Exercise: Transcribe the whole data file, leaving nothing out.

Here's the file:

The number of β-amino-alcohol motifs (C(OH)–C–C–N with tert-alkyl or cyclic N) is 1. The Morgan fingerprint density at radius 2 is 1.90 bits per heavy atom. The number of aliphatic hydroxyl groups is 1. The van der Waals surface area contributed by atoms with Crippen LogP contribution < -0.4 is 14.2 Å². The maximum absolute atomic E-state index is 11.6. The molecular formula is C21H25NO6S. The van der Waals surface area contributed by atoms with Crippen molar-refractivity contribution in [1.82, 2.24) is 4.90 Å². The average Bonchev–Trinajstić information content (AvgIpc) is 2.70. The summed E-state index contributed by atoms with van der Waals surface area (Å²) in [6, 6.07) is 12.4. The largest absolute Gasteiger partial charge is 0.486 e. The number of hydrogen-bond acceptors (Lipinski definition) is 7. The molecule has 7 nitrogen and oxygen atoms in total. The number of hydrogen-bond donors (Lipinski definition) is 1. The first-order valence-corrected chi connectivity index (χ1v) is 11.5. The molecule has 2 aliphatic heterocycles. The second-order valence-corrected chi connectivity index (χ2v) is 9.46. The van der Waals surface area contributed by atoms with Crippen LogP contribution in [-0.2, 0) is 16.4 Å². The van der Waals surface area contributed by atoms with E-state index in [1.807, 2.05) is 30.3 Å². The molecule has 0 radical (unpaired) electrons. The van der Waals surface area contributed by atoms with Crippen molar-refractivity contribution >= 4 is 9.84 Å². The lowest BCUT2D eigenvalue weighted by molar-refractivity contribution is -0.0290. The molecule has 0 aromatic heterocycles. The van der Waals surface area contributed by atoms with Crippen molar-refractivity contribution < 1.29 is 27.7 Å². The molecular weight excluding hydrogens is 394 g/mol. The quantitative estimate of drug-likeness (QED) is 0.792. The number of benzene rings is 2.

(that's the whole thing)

The number of β-amino-alcohol motifs (C(OH)–C–C–N with tert-alkyl or cyclic N) is 1. The Morgan fingerprint density at radius 2 is 1.90 bits per heavy atom. The number of aliphatic hydroxyl groups is 1. The van der Waals surface area contributed by atoms with Crippen LogP contribution < -0.4 is 14.2 Å². The maximum absolute atomic E-state index is 11.6. The molecular formula is C21H25NO6S. The van der Waals surface area contributed by atoms with Crippen molar-refractivity contribution in [1.82, 2.24) is 4.90 Å². The average Bonchev–Trinajstić information content (AvgIpc) is 2.70. The summed E-state index contributed by atoms with van der Waals surface area (Å²) in [6, 6.07) is 12.4. The largest absolute Gasteiger partial charge is 0.486 e. The number of hydrogen-bond acceptors (Lipinski definition) is 7. The molecule has 7 nitrogen and oxygen atoms in total. The number of hydrogen-bond donors (Lipinski definition) is 1. The first-order valence-corrected chi connectivity index (χ1v) is 11.5. The molecule has 2 aliphatic heterocycles. The second-order valence-corrected chi connectivity index (χ2v) is 9.46. The van der Waals surface area contributed by atoms with Crippen LogP contribution in [-0.2, 0) is 16.4 Å². The van der Waals surface area contributed by atoms with E-state index in [1.807, 2.05) is 30.3 Å². The molecule has 0 radical (unpaired) electrons. The van der Waals surface area contributed by atoms with Crippen molar-refractivity contribution >= 4 is 9.84 Å². The lowest BCUT2D eigenvalue weighted by molar-refractivity contribution is -0.0290. The molecule has 0 aromatic heterocycles. The van der Waals surface area contributed by atoms with Crippen molar-refractivity contribution < 1.29 is 27.7 Å². The molecular weight excluding hydrogens is 394 g/mol. The quantitative estimate of drug-likeness (QED) is 0.792. The number of benzene rings is 2.